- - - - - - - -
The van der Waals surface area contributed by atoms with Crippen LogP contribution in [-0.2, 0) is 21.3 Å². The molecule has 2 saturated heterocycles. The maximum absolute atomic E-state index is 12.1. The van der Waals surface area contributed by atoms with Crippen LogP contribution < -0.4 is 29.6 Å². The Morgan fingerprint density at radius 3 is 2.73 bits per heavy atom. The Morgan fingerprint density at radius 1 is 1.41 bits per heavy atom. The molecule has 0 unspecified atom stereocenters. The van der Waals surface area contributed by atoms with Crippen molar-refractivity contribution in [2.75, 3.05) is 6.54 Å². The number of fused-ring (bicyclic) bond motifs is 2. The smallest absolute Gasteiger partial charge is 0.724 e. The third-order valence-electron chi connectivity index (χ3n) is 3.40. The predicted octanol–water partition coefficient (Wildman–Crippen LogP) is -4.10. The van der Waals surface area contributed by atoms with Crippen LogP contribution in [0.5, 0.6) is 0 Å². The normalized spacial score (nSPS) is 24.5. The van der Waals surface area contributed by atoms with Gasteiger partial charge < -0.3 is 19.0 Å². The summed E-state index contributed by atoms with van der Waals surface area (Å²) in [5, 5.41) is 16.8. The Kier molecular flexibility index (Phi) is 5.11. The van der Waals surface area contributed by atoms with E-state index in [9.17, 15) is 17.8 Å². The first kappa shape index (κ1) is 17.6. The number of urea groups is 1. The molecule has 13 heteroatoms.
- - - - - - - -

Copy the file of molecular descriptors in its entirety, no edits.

The van der Waals surface area contributed by atoms with Crippen LogP contribution in [-0.2, 0) is 21.3 Å². The molecule has 2 saturated heterocycles. The maximum absolute atomic E-state index is 12.1. The van der Waals surface area contributed by atoms with Crippen LogP contribution < -0.4 is 29.6 Å². The Morgan fingerprint density at radius 3 is 2.73 bits per heavy atom. The Morgan fingerprint density at radius 1 is 1.41 bits per heavy atom. The molecule has 0 unspecified atom stereocenters. The van der Waals surface area contributed by atoms with Crippen molar-refractivity contribution in [2.75, 3.05) is 6.54 Å². The number of fused-ring (bicyclic) bond motifs is 2. The smallest absolute Gasteiger partial charge is 0.724 e. The third-order valence-electron chi connectivity index (χ3n) is 3.40. The predicted octanol–water partition coefficient (Wildman–Crippen LogP) is -4.10. The van der Waals surface area contributed by atoms with Crippen LogP contribution in [0.5, 0.6) is 0 Å². The normalized spacial score (nSPS) is 24.5. The van der Waals surface area contributed by atoms with Gasteiger partial charge < -0.3 is 19.0 Å². The summed E-state index contributed by atoms with van der Waals surface area (Å²) in [5, 5.41) is 16.8. The Kier molecular flexibility index (Phi) is 5.11. The van der Waals surface area contributed by atoms with E-state index in [9.17, 15) is 17.8 Å². The first kappa shape index (κ1) is 17.6. The number of urea groups is 1. The molecule has 13 heteroatoms.